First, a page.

Rachel, two costume parties in a row means you’re living well.

    Glad you all could even leave comments. Spam has been acting up. We may have fixed it?


  10. Omigosh, what a nice surprise to see all these sweet comments this evening! Thank you all for the well wishes. Hey, I think I’ll do my first 7 Kicks! Gratitude is the coolest.

    1. My surprising new interest in football(!?) (It took a very patient fiance who doesn’t mind my at least 7 questions per game)

    2. My dogs, always and every day

    3. The Thai grocery store we recently found and the $4 bag of thai tea that will be sure to last months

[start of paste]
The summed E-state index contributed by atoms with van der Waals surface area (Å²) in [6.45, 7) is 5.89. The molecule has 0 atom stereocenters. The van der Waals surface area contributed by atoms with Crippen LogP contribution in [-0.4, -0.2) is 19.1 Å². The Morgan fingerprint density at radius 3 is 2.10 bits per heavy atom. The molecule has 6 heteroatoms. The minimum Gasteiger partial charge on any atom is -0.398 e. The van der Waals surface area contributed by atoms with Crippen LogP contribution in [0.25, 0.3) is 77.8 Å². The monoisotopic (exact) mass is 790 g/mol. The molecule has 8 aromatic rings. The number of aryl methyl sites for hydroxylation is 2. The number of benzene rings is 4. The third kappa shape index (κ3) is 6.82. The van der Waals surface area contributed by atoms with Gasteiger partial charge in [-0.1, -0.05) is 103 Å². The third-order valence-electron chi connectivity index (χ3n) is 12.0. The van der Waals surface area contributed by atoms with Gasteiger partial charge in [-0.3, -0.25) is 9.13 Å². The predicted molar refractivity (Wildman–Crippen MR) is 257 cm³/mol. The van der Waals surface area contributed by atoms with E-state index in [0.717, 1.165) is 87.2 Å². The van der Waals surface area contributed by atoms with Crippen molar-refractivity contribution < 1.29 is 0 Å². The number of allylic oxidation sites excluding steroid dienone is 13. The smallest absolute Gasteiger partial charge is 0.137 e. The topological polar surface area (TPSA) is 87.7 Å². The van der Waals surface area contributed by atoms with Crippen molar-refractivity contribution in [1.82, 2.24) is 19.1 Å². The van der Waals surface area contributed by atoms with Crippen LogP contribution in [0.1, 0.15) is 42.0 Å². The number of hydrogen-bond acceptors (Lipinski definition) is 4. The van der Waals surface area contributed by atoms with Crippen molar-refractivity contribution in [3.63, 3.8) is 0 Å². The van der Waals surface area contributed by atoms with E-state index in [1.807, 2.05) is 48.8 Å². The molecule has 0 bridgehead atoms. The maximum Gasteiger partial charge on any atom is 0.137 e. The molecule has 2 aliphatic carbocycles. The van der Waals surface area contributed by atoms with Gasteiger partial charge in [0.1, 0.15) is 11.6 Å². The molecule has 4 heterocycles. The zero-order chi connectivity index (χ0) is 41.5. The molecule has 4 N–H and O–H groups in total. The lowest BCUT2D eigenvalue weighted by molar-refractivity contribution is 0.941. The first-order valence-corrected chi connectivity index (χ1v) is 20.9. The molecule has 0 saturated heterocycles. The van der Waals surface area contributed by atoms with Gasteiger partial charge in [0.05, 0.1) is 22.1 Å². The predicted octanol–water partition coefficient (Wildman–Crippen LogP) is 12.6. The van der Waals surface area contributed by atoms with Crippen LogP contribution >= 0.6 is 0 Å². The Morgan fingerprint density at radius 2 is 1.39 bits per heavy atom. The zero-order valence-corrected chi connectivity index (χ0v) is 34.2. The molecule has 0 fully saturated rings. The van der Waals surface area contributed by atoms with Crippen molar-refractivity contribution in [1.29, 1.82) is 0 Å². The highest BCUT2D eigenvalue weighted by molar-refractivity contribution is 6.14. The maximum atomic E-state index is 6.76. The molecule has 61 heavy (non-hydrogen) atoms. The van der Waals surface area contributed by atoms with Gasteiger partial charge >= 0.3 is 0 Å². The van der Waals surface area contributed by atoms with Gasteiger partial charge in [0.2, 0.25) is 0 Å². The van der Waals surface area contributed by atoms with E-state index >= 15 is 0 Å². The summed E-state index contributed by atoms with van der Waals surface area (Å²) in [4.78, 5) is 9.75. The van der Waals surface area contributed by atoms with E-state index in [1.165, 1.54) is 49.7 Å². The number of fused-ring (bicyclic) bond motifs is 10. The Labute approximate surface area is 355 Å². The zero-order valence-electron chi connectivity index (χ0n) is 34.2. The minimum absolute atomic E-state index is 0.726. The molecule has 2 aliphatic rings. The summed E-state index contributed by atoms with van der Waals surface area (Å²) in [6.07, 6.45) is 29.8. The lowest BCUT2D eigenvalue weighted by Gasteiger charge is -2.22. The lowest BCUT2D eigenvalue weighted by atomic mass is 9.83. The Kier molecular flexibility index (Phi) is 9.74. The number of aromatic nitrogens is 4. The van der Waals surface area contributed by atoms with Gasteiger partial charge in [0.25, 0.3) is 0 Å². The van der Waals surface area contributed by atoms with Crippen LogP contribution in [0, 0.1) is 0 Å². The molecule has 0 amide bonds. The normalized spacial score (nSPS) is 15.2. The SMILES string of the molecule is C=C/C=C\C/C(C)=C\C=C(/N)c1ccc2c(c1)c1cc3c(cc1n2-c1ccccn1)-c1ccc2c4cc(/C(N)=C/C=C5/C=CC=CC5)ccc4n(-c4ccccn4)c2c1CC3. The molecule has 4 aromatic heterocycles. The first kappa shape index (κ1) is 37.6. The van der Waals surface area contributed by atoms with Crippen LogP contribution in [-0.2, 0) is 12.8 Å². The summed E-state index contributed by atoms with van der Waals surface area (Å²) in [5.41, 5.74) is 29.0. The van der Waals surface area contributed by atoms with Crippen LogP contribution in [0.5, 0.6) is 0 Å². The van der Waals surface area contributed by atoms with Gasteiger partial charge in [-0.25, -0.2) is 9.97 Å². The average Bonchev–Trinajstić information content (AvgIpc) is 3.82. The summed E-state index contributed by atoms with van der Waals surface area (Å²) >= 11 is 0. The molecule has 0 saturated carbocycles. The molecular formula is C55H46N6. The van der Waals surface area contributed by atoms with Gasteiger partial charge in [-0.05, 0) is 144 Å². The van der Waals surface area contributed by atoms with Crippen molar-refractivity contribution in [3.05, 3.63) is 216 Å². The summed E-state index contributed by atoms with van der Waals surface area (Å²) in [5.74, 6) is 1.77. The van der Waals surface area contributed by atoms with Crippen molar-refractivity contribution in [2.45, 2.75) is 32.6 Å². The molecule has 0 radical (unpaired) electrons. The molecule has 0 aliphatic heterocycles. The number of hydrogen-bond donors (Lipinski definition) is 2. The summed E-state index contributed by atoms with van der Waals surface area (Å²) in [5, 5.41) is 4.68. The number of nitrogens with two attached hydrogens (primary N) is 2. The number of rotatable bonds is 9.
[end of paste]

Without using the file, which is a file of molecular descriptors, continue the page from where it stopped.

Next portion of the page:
4. David Bowie, “Rock N’ Roll Suicide”

    5. graceful hand inspiration from old Renaissance paintings

    6. Sunday night television, hands-down best night of the week.

    7. Hafiz poems, my favorite today being:

    “It happens all the time in heaven,
    And some day

    It will begin to happen
    Again on earth –

    That men and women who are married,
    And men and men who are
    Lovers,

    And women and women
    Who give each other
    Light,

    Often will get down on their knees

    And while so tenderly
    Holding their lover’s hand,

    With tears in their eyes,
    Will sincerely speak, saying,

    My dear,
    How can I be more loving to you;
    How can I be more kind?” – HAFIZ


  11. Rabbit, Rabbit


  12. Amanda, thanks for dropping a poem here. Lovely. I like Sunday night TV too, because of The Leftovers (which I lovingly call Meatloaf).